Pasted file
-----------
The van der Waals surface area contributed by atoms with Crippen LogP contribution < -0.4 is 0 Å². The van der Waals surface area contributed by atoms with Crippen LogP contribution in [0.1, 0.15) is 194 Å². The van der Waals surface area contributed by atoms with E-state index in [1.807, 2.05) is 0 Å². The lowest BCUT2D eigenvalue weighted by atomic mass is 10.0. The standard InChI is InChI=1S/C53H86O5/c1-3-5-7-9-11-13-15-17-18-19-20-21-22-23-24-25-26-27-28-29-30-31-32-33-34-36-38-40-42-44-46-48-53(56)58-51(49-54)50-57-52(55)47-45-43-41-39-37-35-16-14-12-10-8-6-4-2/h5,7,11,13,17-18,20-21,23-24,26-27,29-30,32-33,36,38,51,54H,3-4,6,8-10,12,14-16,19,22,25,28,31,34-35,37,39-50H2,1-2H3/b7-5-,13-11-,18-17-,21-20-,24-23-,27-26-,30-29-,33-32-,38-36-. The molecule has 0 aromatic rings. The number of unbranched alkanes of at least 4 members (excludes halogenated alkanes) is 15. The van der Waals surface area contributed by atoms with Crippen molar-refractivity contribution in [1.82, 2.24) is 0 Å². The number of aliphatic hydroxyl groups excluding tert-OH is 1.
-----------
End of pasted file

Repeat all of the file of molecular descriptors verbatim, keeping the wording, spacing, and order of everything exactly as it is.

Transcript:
The van der Waals surface area contributed by atoms with Crippen LogP contribution < -0.4 is 0 Å². The van der Waals surface area contributed by atoms with Crippen LogP contribution in [0.1, 0.15) is 194 Å². The van der Waals surface area contributed by atoms with E-state index in [1.807, 2.05) is 0 Å². The lowest BCUT2D eigenvalue weighted by atomic mass is 10.0. The standard InChI is InChI=1S/C53H86O5/c1-3-5-7-9-11-13-15-17-18-19-20-21-22-23-24-25-26-27-28-29-30-31-32-33-34-36-38-40-42-44-46-48-53(56)58-51(49-54)50-57-52(55)47-45-43-41-39-37-35-16-14-12-10-8-6-4-2/h5,7,11,13,17-18,20-21,23-24,26-27,29-30,32-33,36,38,51,54H,3-4,6,8-10,12,14-16,19,22,25,28,31,34-35,37,39-50H2,1-2H3/b7-5-,13-11-,18-17-,21-20-,24-23-,27-26-,30-29-,33-32-,38-36-. The molecule has 0 aromatic rings. The number of unbranched alkanes of at least 4 members (excludes halogenated alkanes) is 15. The van der Waals surface area contributed by atoms with Crippen molar-refractivity contribution in [1.82, 2.24) is 0 Å². The number of aliphatic hydroxyl groups excluding tert-OH is 1.